In Ghersi’s letter we are able to find what Scott called Hidden Transcript of the subordinate groups. These escapes, meetings, and talks were the suitable elements to the development of the 1844’s huge conspiracy, and Ghersi –as well as others before- was able to predict the forthcoming danger. He knew about these facts, he knew about the slaves’ hidden transcripts and he practised himself a hidden transcript in his letter to the Captain General and Governor of the Island. However, he was still wearing his ‘mask’ and representing his role of merciful unwitting master in front of his ‘pacific’ slaves.
Everyday acts of covert resistance clearly appear in this document. Not surprisingly, in this case the hidden become public soon after. The aim of the mentioned meetings –or at least of some of them- was to overthrow the colonial slave system in the Island. There were numerous examples of this kind during the four centuries of slavery in the Americas. However, there were countless escapes, meetings, and talks never directly aimed to face their oppressors. And we can go further by affirming that there were also countless escapes, meetings and talks absolutely far from being acts of resistance.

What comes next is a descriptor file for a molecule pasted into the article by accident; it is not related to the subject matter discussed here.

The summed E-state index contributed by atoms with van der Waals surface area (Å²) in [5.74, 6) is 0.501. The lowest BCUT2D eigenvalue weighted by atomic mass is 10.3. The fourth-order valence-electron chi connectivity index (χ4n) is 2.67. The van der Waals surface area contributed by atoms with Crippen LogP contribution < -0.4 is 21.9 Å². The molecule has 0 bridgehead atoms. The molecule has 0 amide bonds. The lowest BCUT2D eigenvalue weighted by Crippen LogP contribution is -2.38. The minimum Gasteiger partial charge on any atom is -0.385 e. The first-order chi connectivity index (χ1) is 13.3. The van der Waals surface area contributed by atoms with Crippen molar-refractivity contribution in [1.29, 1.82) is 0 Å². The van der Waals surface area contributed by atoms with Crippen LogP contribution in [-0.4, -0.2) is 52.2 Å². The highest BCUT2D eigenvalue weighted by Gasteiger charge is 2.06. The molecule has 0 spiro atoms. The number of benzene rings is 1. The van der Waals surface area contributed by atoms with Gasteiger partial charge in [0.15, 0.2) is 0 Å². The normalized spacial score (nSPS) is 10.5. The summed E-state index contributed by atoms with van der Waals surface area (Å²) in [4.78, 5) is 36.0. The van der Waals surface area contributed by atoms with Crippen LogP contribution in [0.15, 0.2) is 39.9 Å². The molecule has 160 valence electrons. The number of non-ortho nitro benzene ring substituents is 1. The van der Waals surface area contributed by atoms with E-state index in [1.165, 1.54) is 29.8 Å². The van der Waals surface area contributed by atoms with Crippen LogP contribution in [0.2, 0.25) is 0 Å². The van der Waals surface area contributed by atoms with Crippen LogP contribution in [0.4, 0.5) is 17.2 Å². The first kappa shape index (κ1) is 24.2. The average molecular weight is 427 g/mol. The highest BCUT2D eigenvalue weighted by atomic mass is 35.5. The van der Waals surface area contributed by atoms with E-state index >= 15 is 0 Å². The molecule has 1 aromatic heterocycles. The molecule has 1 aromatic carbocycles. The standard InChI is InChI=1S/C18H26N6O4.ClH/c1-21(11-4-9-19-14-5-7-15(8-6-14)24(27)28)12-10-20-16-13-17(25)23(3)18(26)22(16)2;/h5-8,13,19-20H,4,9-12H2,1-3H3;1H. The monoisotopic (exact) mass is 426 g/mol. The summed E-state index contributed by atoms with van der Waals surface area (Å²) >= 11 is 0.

To shed light upon this issue I would like to clarify a few things about what I understand as Resistance. People living under political and economical difficult conditions are often the actors who turn the world upside down. They are continuously obliged to endure or to do undesired things. Therefore, it is not rare to find among them, as Scott argued, a hidden discourse of revenge and anger.